I just came across this in the NY Times this morning, and I wanted to share the article, as this is the book that help me plan my garden for decades, no matter what kind of space I had available. I have to admit that I never really accomplished the one-seed concept, the urge is always to put two or three…just in case, and then they all shoot up and I hate to pull the weaker one, But, the concept is brilliant, multi-use of a simple square foot of space.

For those of you who garden it is worth a look. (and look at my GardenSpot page while you are here, to see my garden progress this season)

Mr. Bartholomew’s innovation saved water and space by folding traditional rows of vegetables into a raised bed that could fit on porches, patios, decks or roofs.

Source: Mel Bartholomew, an Engineer Who Popularized Square Foot Gardening, Dies at 84 – The New York Times


Filed under gardening, Healthy lifestyles, Hiking, Nature in the Highpeaks, Reader Advisory

Marching into March

Back in the ADK. Funny how it draws us every two months, and it has been that way for the last 7 years. “Vacationing” traditionally a one to two week break that is taken two times a year, has never been possible for us.Instead a three day end of week/weekend works best by not cutting deeply into a work week and allows a physical break from daily routine. This is how we have been able to maintain high level stress and taxing decisions during norman work days.

March 4th Ampersand Mountain: -2 Degrees


We have never attempted to hike in below zero weather. It poses challenges greater than putting one foot ahead of the other and knowing what gear to switch out to. Keeping your nose, for instance is what is important, exposure to extreme cold will frost-bite skin in a short time, and is painless while it is happening but damage is life long afterwards. It was a long beautiful trek with a gradual inclineIMG_4934 that was wooded and slightly snow covered. It was a beautiful clear day and the crunching sound of the micro spikes was all that could be heard.

Ampersand mountain is in Saranac Lake, an area that we have yet to hike, so although it is the Adirondacks it was outside of Keene and Lake Placid area which we are familiar with. Driving 30 minutes to get to a peak added a bit of stress to the day, but we looked at it as expanding our comfort zone to add to our experiences. At the start of the final mile the trail took a sharp ascent, was icy, and far too challenging for us to attempt after two hours of hiking. We opted to turn back, and save this summit for later seasons when crampons are not needed. Total hours: 5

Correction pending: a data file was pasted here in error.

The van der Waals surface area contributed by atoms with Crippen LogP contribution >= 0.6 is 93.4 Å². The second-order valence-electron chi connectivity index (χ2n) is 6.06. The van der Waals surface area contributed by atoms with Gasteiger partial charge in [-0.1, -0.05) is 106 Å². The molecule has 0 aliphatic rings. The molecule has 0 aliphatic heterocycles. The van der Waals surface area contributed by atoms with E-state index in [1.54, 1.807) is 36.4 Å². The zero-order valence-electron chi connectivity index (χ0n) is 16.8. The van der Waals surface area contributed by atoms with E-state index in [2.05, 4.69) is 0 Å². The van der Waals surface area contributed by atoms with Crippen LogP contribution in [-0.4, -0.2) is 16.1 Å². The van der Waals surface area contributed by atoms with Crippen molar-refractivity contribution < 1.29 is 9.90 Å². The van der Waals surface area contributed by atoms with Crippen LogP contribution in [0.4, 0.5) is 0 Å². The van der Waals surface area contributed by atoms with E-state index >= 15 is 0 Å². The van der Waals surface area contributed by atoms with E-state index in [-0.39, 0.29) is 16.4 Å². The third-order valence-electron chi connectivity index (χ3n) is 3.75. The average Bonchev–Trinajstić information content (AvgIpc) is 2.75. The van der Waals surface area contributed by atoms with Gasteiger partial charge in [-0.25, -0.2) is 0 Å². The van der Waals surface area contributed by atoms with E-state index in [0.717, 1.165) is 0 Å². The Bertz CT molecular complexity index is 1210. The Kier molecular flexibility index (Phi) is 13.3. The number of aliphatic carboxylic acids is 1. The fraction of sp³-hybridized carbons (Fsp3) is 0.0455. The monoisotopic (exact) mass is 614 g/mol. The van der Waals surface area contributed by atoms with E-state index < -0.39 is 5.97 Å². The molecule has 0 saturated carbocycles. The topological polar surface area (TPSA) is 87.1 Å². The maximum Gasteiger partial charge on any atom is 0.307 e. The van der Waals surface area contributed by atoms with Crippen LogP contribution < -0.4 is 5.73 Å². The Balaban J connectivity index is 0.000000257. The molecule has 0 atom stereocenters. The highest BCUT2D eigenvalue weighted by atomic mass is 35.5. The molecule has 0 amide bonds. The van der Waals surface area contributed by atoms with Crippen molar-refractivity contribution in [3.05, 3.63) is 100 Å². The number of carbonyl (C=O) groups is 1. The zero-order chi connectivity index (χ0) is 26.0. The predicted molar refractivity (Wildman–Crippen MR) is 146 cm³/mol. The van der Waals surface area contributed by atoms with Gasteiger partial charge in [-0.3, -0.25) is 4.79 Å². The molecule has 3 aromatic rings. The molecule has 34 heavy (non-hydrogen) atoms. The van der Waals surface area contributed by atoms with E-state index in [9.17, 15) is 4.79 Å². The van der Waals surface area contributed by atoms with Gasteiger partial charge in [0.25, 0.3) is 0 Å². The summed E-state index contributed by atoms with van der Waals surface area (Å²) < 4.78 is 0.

March 5th : Rocky Falls / Indian Pass Trail



This is one of our go-to hikes when we want a lower trek, no or minimal altitude. The reward at the end is a serene waterfall and a great comfy tree covered  rock that you can sip coffee, cider and snack on trail mix.

It was warmer (14 degrees!) windless and a bit cloudier but we were under dense woods for the entire hike, so it’s not as if we were going to summit and catch a grand valley view. It was a great day and a relaxing walk, just what was needed after the challenge of slick ice covered boulders.


March 6th: Rooster Comb Mountain 


One of our favorite things to do on a winter hike is to look for footprints of the wildlife. We are always amazed at the absence of animals when we are up in the mountains and we attribute it to the fact that they are way too shy to be seen. On the other hand… they may just be stalking us and waiting for us to weaken and then pounce! We made the mistake of watching a horror movie of a couple that were camping in the Canadian wild and were attacked by a bear. A cautionary tale that stays with us and is never too far from our thoughts when in the woods!

IMG_4955 Spotting moose prints was a pretty exciting event for us. I feel its the closest we will ever  get to “seeing a moose” but, we will be coming back, there is always a next time.

The hike was challenging. This is the second time we have done Rooster Comb, the first time was in October of 2010. It was criss-crossed with elaborate  bolder stairs and traverses that ascended pretty quickly to 2700. When we saw the ice covered stairs at a 45 degree angle, we opted  to call it, and once again come back later in ice free seasons. It would not be a wise choice to make one wrong slip and ruin the rest of the season to an injury. It was a beautiful crisp day, all along the way glimpses of the sky and mountains would remind us why we keep coming back.


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Filed under Adirondack Club, ADK, animal tracks, Healthy lifestyles, Hiking, Hiking the High Peaks, Nature in the Highpeaks, Wildlife